Average price of home in Dublin now €400,000
The pace of property price rises has picked up again, prompting fears of a new blowout.
House values were up 10.5pc in the year to April, stronger than the 9.6pc increase in March, according to the latest information from the Central Statistics Office (CSO).
Prices rose by 1.1pc in April, with a chronic supply shortage meaning buyers have to compete hard to secure a purchase.
In Dublin, residential property prices increased by 8.2pc in the year to April.
Higher price rises were recorded outside the capital, with a surge of 13.4pc.
The West showed the greatest growth, with house prices up by almost 18pc.
The Midland region recorded the lowest growth, with 9.3pc.
Apartment prices in the rest of Ireland increased 16.3pc in the same period.
Demand for housing is strong due to demographic changes, the lack of building during the downturn, the Government's help-to-buy scheme and the relaxing of mortgage restrictions by the Central Bank.
Additional information provided by the CSO shows that fewer than 2,500 homes were bought in April, close to an 8pc fall from the same month last year. A quarter of buyers were first-timers.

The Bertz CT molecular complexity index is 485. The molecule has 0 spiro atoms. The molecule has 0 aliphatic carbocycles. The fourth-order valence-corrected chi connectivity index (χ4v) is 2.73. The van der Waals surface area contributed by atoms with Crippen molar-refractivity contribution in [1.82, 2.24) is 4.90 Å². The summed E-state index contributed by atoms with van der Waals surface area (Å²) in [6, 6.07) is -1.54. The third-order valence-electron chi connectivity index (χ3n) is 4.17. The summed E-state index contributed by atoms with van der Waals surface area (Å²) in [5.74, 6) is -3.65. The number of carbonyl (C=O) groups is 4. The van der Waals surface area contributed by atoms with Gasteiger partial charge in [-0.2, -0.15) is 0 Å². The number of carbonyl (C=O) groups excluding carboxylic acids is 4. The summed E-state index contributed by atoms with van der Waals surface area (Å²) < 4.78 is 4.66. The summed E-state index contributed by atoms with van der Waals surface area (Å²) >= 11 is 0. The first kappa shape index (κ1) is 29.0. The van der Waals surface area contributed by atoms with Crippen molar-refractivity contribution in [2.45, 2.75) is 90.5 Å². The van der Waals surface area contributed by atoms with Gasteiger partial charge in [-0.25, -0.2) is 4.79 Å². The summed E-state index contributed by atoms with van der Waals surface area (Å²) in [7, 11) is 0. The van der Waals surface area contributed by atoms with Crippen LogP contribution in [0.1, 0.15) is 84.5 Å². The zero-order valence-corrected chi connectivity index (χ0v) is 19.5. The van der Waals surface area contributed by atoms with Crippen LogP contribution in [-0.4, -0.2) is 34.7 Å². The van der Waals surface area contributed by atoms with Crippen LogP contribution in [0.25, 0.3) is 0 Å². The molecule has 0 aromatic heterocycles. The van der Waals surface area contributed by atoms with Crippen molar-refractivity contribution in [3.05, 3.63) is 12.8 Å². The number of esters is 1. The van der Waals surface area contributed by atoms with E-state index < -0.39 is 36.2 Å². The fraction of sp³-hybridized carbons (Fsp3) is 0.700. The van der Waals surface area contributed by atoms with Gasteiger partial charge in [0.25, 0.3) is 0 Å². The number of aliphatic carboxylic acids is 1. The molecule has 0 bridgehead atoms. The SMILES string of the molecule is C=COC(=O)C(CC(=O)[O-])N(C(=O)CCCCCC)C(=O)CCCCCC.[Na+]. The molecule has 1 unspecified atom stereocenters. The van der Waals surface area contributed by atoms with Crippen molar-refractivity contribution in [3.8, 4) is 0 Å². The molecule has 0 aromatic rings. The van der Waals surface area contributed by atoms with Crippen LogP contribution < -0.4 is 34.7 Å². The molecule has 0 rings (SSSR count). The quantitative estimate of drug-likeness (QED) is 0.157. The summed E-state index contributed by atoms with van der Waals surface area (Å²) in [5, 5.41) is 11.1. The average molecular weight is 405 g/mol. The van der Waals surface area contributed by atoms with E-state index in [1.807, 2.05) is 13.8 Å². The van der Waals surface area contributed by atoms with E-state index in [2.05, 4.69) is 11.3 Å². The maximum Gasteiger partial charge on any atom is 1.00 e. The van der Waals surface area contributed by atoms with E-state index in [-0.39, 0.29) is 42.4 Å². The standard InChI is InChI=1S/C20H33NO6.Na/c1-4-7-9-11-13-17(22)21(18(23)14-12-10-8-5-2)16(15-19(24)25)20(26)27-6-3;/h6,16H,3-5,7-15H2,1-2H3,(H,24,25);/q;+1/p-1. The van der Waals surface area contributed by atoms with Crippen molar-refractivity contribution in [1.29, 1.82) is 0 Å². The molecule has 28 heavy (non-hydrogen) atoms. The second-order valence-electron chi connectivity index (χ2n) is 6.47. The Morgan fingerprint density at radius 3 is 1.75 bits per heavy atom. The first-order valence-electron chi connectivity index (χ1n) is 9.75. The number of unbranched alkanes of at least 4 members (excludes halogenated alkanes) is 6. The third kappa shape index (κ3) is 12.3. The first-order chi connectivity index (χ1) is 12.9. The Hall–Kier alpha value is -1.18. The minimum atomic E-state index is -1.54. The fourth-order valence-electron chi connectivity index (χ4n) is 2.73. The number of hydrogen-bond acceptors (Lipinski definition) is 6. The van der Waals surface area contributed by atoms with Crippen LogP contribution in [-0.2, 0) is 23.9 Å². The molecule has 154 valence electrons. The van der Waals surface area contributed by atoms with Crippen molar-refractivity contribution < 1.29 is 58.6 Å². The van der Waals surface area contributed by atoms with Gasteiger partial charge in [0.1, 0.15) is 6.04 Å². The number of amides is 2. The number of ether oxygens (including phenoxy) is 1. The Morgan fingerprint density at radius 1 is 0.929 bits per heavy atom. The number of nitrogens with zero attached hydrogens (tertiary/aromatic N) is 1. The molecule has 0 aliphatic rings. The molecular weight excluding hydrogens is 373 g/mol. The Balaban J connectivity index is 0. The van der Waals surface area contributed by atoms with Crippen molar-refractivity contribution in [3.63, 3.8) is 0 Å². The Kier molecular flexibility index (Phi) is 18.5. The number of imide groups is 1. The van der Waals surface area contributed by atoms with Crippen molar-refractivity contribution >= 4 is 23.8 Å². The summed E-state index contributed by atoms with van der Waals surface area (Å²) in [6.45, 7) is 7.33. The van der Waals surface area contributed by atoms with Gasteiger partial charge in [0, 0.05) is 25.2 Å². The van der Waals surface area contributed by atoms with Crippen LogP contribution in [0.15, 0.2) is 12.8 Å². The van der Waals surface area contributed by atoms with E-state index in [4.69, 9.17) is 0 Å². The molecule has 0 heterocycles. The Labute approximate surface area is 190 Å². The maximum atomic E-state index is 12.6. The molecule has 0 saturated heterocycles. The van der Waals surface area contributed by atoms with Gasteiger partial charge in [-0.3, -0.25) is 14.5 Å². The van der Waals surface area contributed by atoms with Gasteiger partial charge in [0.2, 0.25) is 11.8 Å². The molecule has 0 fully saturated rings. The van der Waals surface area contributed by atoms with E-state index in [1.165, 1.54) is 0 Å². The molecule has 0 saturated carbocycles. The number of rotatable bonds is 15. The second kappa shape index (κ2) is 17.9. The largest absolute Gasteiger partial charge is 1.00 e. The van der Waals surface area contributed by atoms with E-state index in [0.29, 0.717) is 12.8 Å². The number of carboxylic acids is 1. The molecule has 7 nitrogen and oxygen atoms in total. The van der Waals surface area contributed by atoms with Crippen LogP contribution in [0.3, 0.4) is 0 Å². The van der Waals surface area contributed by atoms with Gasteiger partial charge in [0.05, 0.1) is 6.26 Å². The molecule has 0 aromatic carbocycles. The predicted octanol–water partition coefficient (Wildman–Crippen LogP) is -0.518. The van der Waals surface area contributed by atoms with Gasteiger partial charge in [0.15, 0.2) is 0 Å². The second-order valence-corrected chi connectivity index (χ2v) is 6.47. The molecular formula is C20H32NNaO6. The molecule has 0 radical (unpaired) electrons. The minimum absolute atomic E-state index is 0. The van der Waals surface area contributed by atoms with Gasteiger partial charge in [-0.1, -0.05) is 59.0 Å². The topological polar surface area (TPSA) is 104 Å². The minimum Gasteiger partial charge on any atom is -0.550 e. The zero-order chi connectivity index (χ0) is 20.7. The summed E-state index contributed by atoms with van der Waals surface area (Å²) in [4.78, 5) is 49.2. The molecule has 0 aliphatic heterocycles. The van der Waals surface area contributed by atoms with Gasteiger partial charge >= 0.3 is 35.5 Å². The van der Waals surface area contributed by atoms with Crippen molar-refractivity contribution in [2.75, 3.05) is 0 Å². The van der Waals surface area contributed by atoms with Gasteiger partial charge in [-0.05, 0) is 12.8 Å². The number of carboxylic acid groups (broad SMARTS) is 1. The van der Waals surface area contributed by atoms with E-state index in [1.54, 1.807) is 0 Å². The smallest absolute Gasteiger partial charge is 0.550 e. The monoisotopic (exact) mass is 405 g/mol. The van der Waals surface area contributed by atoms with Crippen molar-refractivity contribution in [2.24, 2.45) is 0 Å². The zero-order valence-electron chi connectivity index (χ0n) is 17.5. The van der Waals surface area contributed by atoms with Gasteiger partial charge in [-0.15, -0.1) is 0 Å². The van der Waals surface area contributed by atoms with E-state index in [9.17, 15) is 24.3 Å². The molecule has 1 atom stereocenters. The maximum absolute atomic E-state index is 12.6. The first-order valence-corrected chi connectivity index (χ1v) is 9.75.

The average price transacted was €248,000. The average price for a home was higher in Dublin than in any other region or county, hitting €400,305.
Of the four administrative areas of Dublin, Dun Laoghaire-Rathdown was the most expensive, with an average price of €563,011, while South Dublin was the least expensive, with an average €317,655.
After Dublin, the next most expensive region was the Mid-East, where the average price was €247,358.
Within this area, Co Wicklow was most expensive, with the average property costing €315,013.
The least expensive county was Longford in the Midland region, with an average price of €88,837.
From the trough in early 2013, prices nationally have increased by 52.1pc.
The TASC think tank has predicted that the housing crisis in Ireland will worsen unless the Government takes a radical approach.